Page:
Iowa City was created as a fiat governmental center, similar to the way in which towns were established to house county seats throughout the state. 27Early in 1839, the territorial governor and the legislature authorized the creation of a commission to “locate the seat of government of the Territory of Iowa.” 28The city's name was selected at this time, and the governor, Robert Lucas, instructed the commission to place the proposed site for the territorial capitol within Johnson County, which was then on the western frontier of Iowa. The commissioners settled on a picturesque location on the Iowa River, at a point where the river was “a clear, limpid stream” and where the land on the western bank climbed up some 50 feet “to the level of a smooth prairie, which approaches the bank of the river at this place, and then sweeps off westward in beautiful undulations.” 29
The site for the future capitol building was selected on the eastern bluff overlooking the Iowa River valley. The site was surveyed in July 1839, with Leander Judson drawing up a grid plat for the city. Befitting a place that was to be the capital for the state, Judson made a number of modifications in the usual repetitious grid scheme. On the bluff, he laid out a 12-acre square for the capitol building; one block east of this he proposed a city park defined on its north and south edges by sites for future churches. Eight blocks farther to the east was a full square block for the governor's house. The town's principal street was to be Iowa Avenue, which was to be 120 feet wide. Four other public open spaces were also provided: a college green, a market square south of Iowa Avenue, and two additional market squares north of the avenue. Two half-block sites were reserved for additional churches. Finally, in a move that was quite unusual for most nineteenth-century American cities, a public “promenade” was designated along a section of the east bank of the river. By the mid-1870s, much of this original generous public open space still remained intact. The capitol grounds (as well as the old capitol building) had become the site of the University of Iowa in 1857, and with the expansion of the city to the south, a block was set aside for the county courthouse.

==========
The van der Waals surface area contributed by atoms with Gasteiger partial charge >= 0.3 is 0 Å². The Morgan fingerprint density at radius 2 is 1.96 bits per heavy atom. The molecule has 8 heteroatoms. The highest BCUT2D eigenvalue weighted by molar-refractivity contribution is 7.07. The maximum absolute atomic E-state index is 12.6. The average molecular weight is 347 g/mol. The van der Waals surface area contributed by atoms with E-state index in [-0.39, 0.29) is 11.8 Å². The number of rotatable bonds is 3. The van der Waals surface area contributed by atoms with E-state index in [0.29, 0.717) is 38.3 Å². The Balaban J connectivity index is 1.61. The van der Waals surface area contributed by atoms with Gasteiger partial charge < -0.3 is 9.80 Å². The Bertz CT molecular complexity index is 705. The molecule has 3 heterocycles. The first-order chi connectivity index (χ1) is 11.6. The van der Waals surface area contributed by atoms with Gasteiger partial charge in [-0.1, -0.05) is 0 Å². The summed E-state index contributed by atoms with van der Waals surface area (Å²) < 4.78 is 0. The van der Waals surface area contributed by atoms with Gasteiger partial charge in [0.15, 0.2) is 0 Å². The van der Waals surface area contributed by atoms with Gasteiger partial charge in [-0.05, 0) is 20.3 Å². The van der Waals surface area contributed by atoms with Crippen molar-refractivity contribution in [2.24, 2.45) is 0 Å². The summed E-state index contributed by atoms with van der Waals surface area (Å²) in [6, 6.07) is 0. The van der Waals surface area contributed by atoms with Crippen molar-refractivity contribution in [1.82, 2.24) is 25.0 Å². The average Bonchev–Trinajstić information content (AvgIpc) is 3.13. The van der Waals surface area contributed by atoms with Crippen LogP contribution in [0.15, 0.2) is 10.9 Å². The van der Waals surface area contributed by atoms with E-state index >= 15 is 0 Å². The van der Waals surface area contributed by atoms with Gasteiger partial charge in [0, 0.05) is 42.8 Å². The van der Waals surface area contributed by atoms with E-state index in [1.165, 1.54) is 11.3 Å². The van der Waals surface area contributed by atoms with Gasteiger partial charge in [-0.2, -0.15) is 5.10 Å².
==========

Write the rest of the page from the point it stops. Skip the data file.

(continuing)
In the early years, high hope was held for the utilization of the Iowa River for transportation. Construction of locks was started downstream by the federal government, but this project was finally abandoned as being far too costly.
The 1850s witnessed both losses and additions to the community. On the plus side was the arrival of the railroad in 1856; on the negative side was the loss of the state capitol to Des Moines. The economic and physical growth of the community from the 1850s on until the present day has been a moderate one. By the early 1900s, when its population was around 8,000, it was “the Iowa State University in its midst [which gave] it great prominence and the hundreds of students who flock[ed] there add[ed] life to the town.” 30
The preeminence of the university within the community increased appreciably in the 1920s, until indeed Iowa City became a college town in every sense of the term. In its growth the university eventually spilled over onto the west bank of the river, which now houses many of its largest buildings. The low, somewhat swampy land on the river's west bank was reclaimed in the late 1930s for a “Fine Arts Campus” for the university. During the years 1964 through 1978, extensive urban renewal and expansion of the university took place east of the river. Also, the university's presence is expressed in the impressive number of wonderful period revival sorority and fraternity houses, which so effectively sum up the decades from 1900 through 1930. As was par for the course for post-World War II urban renewal, an appreciable number of significant historic neighborhoods and buildings have disappeared. In the 1970s and 1980s the downtown acquired an urban enclosed mall (Old Capitol Center), a multi-storied parking structure and adjacent hotel, and streets were closed to provide for new buildings and pedestrian malls. As one would expect with the presence of the university and offices of the Iowa State Historical Society, Iowa City has in recent years been active in the field of historic preservation. Both in the downtown, and in the outlying areas, a good number of important buildings from the nineteenth and early twentieth centuries have been restored and modified for new uses.
In recent years the university has emerged as the community's avant-garde patron for contemporary architecture. This is very much apparent in such buildings as Walter Netsch's (SOM) Bowen Science Building (1970–1972); his Hardin Library for the Health Sciences (1972–1974); Gunnar Birkerts's 1985–1986 Boyd Law Building; The CRS/Durrant Group's Carver-Hawkeye Arena (1980–1982); and in the commissioning in 1988 of the Los Angeles architect Frank O. Gehry to design the Laser Science and Engineering Center.
For a variety of reasons, including a history of decades of slow growth, Iowa City has avoided many of the planning and architectural errors and devastation usually inflicted on American cities over the past four decades. Notwithstanding the usual strip development (which could be anywhere) along US 6, “the Coralville Strip” northwest of the city, and more recently along I-80 and US 218, the community still reads strongly as a university town that was founded and began its growth in the middle to late nineteenth century.
Gerald Mansheim, Iowa City: An Illustrated History, 25–29.
Benjamin F. Shambaugh, ed., Documentary Material Relating to the History of Iowa, 142.
Shambaugh, Documentary Material, 149.
Huebinger, Atlas of the State of Iowa, 279.
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